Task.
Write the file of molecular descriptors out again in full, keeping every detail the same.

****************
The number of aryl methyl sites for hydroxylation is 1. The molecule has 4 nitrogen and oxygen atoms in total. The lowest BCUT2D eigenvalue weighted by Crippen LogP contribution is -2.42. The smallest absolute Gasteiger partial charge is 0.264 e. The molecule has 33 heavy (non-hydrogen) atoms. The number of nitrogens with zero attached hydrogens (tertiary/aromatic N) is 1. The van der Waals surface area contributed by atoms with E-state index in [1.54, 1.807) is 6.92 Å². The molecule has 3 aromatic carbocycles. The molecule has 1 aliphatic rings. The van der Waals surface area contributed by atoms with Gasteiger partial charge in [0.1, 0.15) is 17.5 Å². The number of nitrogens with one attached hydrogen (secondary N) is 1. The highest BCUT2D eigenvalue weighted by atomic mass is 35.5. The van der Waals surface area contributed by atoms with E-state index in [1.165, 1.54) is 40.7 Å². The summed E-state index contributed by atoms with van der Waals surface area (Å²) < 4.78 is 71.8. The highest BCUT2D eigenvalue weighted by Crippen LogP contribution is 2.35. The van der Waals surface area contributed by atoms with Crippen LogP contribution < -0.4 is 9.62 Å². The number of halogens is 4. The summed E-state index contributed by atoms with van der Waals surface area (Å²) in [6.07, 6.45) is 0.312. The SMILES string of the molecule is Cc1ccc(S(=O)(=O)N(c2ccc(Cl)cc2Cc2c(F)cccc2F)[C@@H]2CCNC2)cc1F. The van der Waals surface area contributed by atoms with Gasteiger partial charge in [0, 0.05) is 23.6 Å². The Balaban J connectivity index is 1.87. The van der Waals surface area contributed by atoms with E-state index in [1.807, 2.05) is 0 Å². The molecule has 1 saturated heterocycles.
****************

The number of aryl methyl sites for hydroxylation is 1. The molecule has 4 nitrogen and oxygen atoms in total. The lowest BCUT2D eigenvalue weighted by Crippen LogP contribution is -2.42. The smallest absolute Gasteiger partial charge is 0.264 e. The molecule has 33 heavy (non-hydrogen) atoms. The number of nitrogens with zero attached hydrogens (tertiary/aromatic N) is 1. The van der Waals surface area contributed by atoms with E-state index in [1.54, 1.807) is 6.92 Å². The molecule has 3 aromatic carbocycles. The molecule has 1 aliphatic rings. The van der Waals surface area contributed by atoms with Gasteiger partial charge in [0.1, 0.15) is 17.5 Å². The number of nitrogens with one attached hydrogen (secondary N) is 1. The highest BCUT2D eigenvalue weighted by atomic mass is 35.5. The van der Waals surface area contributed by atoms with E-state index in [1.165, 1.54) is 40.7 Å². The summed E-state index contributed by atoms with van der Waals surface area (Å²) < 4.78 is 71.8. The highest BCUT2D eigenvalue weighted by Crippen LogP contribution is 2.35. The van der Waals surface area contributed by atoms with Crippen LogP contribution < -0.4 is 9.62 Å². The number of halogens is 4. The summed E-state index contributed by atoms with van der Waals surface area (Å²) in [6.07, 6.45) is 0.312. The SMILES string of the molecule is Cc1ccc(S(=O)(=O)N(c2ccc(Cl)cc2Cc2c(F)cccc2F)[C@@H]2CCNC2)cc1F. The van der Waals surface area contributed by atoms with Gasteiger partial charge in [0, 0.05) is 23.6 Å². The Balaban J connectivity index is 1.87. The van der Waals surface area contributed by atoms with E-state index in [1.807, 2.05) is 0 Å². The molecule has 1 saturated heterocycles.